Renew 2000 Column
|Bishop Robert J. Banks
A Jubilee Year centerpiece
Forgiveness is possible because we are all one family in Christ
By Bishop Robert Banks
Forgiveness has been for our Holy Father, Pope John Paul II, a major theme of this Jubilee Year. He has managed to present it in varied ways so that almost everyone in the
Church can find some aspect of the forgiveness theme that appeals.
For those concerned with social justice, the Pope's insistent call for the forgiveness of the
international debt that oppresses the poorest nations of the world has won their
enthusiastic support. The Pope, more than any other individual, has called the world's
attention to this incredibly unjust situation and has pointed to the Jubilee Year for action
by the richest nations of the world. The United States tends to be stingy in the aid that we
give to the poorest nations of the world, but fortunately Pres. Clinton and the Congress
have taken some positive steps in addressing this particular problem. More needs to be
Another form of forgiveness that has been emphasized by the Pope during this Jubilee
Year has been the indulgence. An indulgence is not, in the strict sense, forgiveness and
certainly not the forgiveness of sin. But, once sin has been forgiven, an indulgence is the
"remission of the temporal punishment due to sins whose guilt has already been forgiven"
(Catechism of the Catholic Church, n.1471).
The indulgence was more easily understood or at least accepted and valued in the Church
when I was growing up. With the general disappearance of sin from modern culture and a
greater emphasis on the compassionate love of God, our people have been less concerned
with the effects of sin or punishment for sin. For many Catholics, purgatory, for instance,
has just about disappeared from the radar map and, with it, indulgences.
When a teacher or preacher begins to explain indulgences with the vocabulary of
"temporal punishment," "the treasury of the Church," and "the communion of saints," the
eyes of Generations Y, X and Z immediately begin to glaze over.
The Holy Father had enough experience with young people when he was a priest and
bishop to know how the doctrine of indulgences is received in the Church today. He also
has had enough experience with the horrible effects of sinful tyrannies and the more
subtle destruction of today's "sinless" culture to know that we desperately need to call on
the salvation won for us by Jesus. Indulgences do that.
The Pope apparently was not satisfied with shaking up people with his revival of
indulgences; he had some even more shocking acts of forgiveness in his Jubilee plans.
On the first Sunday of Lent, he went to St. Peter's Basilica and led a service of Confession of Sins and Asking for Forgiveness which served as a "purification of memory and a commitment to the path of true conversion." Going back over the past millennium, he prayed for forgiveness, listing sins committed by members of the Church against the truth, against the unity of the Church, against the people of Israel, against the rights of people, against the dignity of women, and against the rights of the individual.
This confession and plea for forgiveness was a first for any Pope in the history of the
Church. It is no wonder that the International Theological Commission had to issue an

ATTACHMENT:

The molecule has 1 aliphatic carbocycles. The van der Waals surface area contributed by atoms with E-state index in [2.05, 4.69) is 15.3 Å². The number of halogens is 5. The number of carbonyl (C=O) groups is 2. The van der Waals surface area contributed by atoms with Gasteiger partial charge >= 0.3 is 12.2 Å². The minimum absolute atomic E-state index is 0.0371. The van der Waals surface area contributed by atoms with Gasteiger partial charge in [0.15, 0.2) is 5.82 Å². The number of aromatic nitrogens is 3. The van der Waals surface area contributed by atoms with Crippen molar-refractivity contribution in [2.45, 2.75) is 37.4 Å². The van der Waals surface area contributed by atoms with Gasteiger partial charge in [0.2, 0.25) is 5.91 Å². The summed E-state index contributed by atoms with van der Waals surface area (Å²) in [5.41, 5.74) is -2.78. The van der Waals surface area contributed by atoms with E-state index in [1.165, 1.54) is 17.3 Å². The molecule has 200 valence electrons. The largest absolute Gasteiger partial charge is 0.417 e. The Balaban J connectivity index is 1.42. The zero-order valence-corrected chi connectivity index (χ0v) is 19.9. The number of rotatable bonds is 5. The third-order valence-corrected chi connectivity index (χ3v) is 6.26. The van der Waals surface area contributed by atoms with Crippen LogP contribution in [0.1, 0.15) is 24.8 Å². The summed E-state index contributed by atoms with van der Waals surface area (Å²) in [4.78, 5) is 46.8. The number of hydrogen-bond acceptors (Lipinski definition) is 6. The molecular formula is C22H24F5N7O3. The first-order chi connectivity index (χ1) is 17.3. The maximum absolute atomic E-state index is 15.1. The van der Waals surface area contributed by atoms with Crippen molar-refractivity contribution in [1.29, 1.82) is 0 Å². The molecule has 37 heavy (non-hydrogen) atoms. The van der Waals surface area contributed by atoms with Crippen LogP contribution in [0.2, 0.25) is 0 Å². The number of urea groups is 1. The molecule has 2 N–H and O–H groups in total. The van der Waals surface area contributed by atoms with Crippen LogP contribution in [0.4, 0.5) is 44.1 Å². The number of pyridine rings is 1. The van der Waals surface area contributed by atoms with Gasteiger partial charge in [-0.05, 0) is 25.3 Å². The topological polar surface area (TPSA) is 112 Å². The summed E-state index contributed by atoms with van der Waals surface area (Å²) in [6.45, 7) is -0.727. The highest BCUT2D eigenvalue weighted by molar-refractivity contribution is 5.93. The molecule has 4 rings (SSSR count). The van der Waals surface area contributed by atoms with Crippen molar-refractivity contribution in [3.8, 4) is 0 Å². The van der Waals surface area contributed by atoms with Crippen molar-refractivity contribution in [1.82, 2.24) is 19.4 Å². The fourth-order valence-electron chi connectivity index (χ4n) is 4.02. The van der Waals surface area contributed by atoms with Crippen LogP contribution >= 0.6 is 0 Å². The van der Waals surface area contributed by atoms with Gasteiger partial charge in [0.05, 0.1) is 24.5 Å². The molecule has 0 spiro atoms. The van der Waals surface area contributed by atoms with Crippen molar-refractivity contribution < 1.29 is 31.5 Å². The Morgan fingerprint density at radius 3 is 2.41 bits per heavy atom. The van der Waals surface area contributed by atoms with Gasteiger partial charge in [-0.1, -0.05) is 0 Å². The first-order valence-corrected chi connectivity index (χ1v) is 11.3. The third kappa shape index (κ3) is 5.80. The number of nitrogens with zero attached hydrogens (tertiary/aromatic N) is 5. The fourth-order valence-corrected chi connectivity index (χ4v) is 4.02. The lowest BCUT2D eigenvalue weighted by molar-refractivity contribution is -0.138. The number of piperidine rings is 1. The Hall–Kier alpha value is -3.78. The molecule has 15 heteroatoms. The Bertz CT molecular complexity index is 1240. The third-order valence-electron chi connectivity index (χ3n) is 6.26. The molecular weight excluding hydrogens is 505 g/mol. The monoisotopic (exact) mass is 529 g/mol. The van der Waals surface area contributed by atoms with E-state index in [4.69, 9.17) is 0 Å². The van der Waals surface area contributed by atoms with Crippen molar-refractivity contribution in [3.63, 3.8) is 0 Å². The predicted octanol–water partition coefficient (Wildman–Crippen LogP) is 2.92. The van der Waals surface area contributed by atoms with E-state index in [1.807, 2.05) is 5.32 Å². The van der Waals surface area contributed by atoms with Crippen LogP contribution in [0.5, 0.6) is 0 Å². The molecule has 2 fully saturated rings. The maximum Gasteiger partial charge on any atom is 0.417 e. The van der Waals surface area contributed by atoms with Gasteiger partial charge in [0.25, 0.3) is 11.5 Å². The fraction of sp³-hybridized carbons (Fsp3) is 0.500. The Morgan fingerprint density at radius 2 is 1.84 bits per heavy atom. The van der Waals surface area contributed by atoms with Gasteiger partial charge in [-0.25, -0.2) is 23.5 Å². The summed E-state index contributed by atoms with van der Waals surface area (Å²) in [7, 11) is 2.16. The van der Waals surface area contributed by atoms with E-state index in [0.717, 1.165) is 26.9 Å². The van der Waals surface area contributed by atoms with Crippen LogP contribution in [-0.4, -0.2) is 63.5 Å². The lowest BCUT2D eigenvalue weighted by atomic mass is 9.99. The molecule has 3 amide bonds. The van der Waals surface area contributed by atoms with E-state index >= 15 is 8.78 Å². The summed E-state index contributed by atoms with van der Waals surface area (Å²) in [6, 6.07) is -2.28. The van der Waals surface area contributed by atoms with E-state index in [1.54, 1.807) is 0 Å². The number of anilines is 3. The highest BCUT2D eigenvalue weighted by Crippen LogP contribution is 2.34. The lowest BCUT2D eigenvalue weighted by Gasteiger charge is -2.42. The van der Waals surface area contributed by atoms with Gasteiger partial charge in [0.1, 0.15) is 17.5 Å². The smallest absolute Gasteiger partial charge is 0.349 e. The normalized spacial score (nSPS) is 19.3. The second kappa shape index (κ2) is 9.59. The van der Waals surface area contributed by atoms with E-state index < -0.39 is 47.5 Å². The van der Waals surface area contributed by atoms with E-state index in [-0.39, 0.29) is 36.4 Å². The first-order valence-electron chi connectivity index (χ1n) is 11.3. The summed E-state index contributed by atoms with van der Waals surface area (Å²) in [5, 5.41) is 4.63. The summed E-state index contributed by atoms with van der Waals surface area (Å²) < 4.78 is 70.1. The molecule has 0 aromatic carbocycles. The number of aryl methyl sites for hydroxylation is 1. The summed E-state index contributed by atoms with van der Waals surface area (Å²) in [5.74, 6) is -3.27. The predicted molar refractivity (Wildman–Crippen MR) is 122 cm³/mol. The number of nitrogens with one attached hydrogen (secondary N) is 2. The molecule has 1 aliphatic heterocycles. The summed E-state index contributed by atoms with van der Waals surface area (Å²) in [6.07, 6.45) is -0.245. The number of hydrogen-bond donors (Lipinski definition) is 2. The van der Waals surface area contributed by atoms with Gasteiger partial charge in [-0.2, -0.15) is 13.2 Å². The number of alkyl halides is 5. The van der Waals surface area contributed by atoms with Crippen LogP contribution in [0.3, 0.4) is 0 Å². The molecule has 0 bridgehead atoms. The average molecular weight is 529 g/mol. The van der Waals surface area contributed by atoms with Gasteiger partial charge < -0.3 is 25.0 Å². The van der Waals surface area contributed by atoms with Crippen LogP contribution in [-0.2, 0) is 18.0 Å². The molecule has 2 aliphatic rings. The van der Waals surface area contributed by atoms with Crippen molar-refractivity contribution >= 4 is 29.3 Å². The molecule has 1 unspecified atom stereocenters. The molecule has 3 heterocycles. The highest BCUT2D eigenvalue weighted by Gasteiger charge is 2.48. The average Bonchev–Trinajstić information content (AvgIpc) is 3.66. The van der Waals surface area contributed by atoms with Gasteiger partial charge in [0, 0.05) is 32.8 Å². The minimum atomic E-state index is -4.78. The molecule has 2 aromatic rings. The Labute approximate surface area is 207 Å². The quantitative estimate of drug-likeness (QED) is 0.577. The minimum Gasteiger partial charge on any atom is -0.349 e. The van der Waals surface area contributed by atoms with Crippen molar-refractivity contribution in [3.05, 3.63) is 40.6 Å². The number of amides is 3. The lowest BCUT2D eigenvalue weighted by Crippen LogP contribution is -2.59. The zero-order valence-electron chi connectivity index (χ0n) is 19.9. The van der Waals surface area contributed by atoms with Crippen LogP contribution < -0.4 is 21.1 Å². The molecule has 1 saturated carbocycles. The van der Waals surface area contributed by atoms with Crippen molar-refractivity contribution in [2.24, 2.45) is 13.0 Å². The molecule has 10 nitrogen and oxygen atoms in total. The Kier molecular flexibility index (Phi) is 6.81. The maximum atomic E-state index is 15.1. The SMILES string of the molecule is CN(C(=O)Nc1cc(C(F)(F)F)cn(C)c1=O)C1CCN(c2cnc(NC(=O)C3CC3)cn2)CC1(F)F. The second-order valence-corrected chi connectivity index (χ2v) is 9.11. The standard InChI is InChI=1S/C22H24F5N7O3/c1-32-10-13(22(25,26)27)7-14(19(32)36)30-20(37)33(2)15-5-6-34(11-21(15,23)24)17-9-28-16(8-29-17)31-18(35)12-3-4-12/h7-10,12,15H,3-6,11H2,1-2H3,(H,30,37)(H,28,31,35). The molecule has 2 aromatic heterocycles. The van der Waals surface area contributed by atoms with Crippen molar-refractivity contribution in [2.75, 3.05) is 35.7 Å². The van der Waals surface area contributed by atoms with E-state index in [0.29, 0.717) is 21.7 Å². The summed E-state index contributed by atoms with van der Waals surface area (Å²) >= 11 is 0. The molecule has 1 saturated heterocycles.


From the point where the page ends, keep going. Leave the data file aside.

explanation of how someone could ask for forgiveness for actions of members of the
Church without implying that the one, holy, Catholic and apostolic Church itself had
Despite the opposition of many counselors, the Holy Father insisted that this purification
of memories had to take place so that we could make a new start as we head into the third
millennium. Only someone who was utterly confident that the Church of Jesus does have
the message of saving truth could make such a public and wide-ranging confession of the
sins and errors of the past.
Common to all these actions of forgiveness is the overwhelming awareness of the unity of
the human race and the unity of the Church.
It is because the Holy Father sees all humanity as brothers and sisters, sons and daughters
of our one heavenly Father, that he speaks out against the international debt that has the
rich nations of the world driving the poor of the world into deeper poverty.
It is because the Holy Father sees the Church as family bound together and to Christ by
the power and love of the Holy Spirit that he speaks of indulgences. As brothers and
sisters in the Lord, we can call upon Jesus' love to heal the wounds of sin in one another.
We do not work out our salvation as individuals, but as members of the Church, the body
of Christ, the family of the Lord. Our unity embraces not only those in this world, but all
the members of Christ, living and dead, saints above and saints in the making, here and in
It is because the Holy Father is so conscious of the unity of the whole Church that he can
embrace the past glories of the Church and also ask pardon for the shameful actions of
those who have gone before us. He is also well aware, as can be told from the text of the
prayers said that Sunday in St. Peter's, that we who live and lead in the Church today need God's patience and forgiveness.
I think it is because of the Holy Father's desire to see all Christians united and to see all peoples living in peaceful solidarity that he has made forgiveness a centerpiece of this Jubilee Year. Of course, forgiveness is also at the center of Jesus' life and of the Eucharist.